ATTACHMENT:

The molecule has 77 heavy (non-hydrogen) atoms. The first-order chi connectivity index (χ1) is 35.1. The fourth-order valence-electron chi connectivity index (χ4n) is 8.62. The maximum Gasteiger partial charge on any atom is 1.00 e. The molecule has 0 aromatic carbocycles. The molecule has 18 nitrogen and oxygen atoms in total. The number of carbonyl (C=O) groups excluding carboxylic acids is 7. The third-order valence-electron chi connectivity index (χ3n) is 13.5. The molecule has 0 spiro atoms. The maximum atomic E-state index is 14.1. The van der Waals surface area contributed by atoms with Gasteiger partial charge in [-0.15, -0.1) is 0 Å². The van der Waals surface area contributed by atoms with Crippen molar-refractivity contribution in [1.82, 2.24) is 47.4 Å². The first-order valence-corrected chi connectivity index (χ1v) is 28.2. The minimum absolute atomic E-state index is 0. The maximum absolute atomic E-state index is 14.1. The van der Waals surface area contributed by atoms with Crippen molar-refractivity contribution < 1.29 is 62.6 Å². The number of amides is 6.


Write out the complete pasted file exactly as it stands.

The molecule has 77 heavy (non-hydrogen) atoms. The first-order chi connectivity index (χ1) is 35.1. The fourth-order valence-electron chi connectivity index (χ4n) is 8.62. The maximum Gasteiger partial charge on any atom is 1.00 e. The molecule has 0 aromatic carbocycles. The molecule has 18 nitrogen and oxygen atoms in total. The number of carbonyl (C=O) groups excluding carboxylic acids is 7. The third-order valence-electron chi connectivity index (χ3n) is 13.5. The molecule has 0 spiro atoms. The maximum atomic E-state index is 14.1. The van der Waals surface area contributed by atoms with Gasteiger partial charge in [-0.15, -0.1) is 0 Å². The van der Waals surface area contributed by atoms with Crippen molar-refractivity contribution in [1.82, 2.24) is 47.4 Å². The first-order valence-corrected chi connectivity index (χ1v) is 28.2. The minimum absolute atomic E-state index is 0. The maximum absolute atomic E-state index is 14.1. The van der Waals surface area contributed by atoms with Crippen molar-refractivity contribution < 1.29 is 62.6 Å². The number of amides is 6.